Spring not far away, but don’t jump the gun
By ADAM SHEPARD
The calendar on the wall says that spring is drawing near but depending on the day the weather outside may give a different impression.
My first season of winter meetings is rapidly concluding which means it is about time to focus and plan for field operations at the county farm. If you have been by the farm lately you will notice that we are conducting some trials on cover crops and tillage methods. The first year at the county farm has proven very informative for me: I’ve learned that even with an early harvest I was not able to complete cover crop seeding at an early enough date to get stand establishment before winter.
That is the great thing about the demonstration farm, we have ideas and we try them out. I’m quickly learning that rarely will things go just as we plan but no matter the end result there is always something we can take away. For the first year in a while we have planted wheat at the farm and it isn’t looking too bad. Similar to the rest of the wheat in the area when the snow cover melted it revealed a dull brown wheat crop that is getting ready for the spring topdress.
Producers may be tempted to get out early before greenup but studies on the subject have seen little to no advantage over wheat that was not topdressed. Producers opting for a single pass approach to spring nitrogen should wait until plants begin to greenup before making the application. If we make our application too soon before the plant comes out of dormancy the plant will not have the ability to absorb the nitrogen and we are subject to loss from leaching and volatilization.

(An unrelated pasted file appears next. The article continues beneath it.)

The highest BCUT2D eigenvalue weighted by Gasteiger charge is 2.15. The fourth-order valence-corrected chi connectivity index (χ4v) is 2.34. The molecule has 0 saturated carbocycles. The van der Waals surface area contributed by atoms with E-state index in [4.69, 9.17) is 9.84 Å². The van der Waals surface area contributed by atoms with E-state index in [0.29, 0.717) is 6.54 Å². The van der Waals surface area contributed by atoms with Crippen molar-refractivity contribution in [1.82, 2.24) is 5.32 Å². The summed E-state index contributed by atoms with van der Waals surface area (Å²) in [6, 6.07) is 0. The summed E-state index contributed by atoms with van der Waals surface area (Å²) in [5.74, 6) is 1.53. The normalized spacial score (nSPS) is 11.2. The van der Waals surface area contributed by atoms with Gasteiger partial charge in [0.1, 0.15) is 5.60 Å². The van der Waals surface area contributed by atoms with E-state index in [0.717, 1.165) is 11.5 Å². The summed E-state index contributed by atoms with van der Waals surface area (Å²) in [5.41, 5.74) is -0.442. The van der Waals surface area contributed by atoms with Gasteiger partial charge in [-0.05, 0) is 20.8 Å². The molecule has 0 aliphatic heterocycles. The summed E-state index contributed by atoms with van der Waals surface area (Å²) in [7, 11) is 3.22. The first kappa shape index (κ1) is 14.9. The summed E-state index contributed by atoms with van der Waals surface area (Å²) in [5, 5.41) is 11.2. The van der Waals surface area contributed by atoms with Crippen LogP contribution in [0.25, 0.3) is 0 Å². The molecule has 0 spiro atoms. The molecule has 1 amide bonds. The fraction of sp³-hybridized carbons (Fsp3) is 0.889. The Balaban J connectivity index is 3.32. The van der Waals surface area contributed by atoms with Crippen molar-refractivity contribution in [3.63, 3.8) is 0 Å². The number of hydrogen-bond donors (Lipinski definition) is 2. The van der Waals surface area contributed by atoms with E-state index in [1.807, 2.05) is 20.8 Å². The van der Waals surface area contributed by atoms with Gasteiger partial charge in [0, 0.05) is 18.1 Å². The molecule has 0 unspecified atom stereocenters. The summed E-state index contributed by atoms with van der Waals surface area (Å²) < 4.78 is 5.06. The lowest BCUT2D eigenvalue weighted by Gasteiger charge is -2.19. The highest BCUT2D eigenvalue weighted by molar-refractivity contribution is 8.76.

Some producers may opt to implement a more intensive management plan that could call for two or even three applications of spring nitrogen. In this case the small quantities of nitrogen spread over multiple applications will help to reduce the salt burn on the plant tissues and also allow for feeding when the plant will get the biggest benefit.
Herbicide applications may be necessary and producers should be sure to scout before application to make sure the correct product is selected to treat the weeds that are identified in the field. Some herbicide can be applied with the nitrogen application but you should always consult the label of the product you wish to apply for complete instructions.
The Southwest Ohio Corn Growers will have their annual banquet on March 6 also at the Mahan Building at the Fayette County Fairgrounds. The speaker for this year’s annual meeting will be Jim Noel from the National Weather Service in Wilmington. There is no cost to attend this event and a Hamloaf dinner will be served to those in attendance.
Private Pesticide Applicators that have not received recertification can register March 18, 9 a.m. — noon recertification that will take place at the Clinton County Extension Office. For more information and to register please visit www.pested.osu.edu. As we move into March some 4-H dates that are rapidly approaching are the Small Animal Quality Assurance set for March 7 at 7 p.m. at the Mahan Building. Large Animal Quality Assurance at the Sales Arena on Saturday, March 23 from 9 a.m. — noon and the last Quality Assurance in Fayette County will be offered will be April 25 at the Mahan Building. You must register for the Quality Assurance you plan on attending. For more information about any of the above mentioned activities please give us a call at 740–335-1150.
(Adam Shepard is OSU Extension Educator for Fayette County.)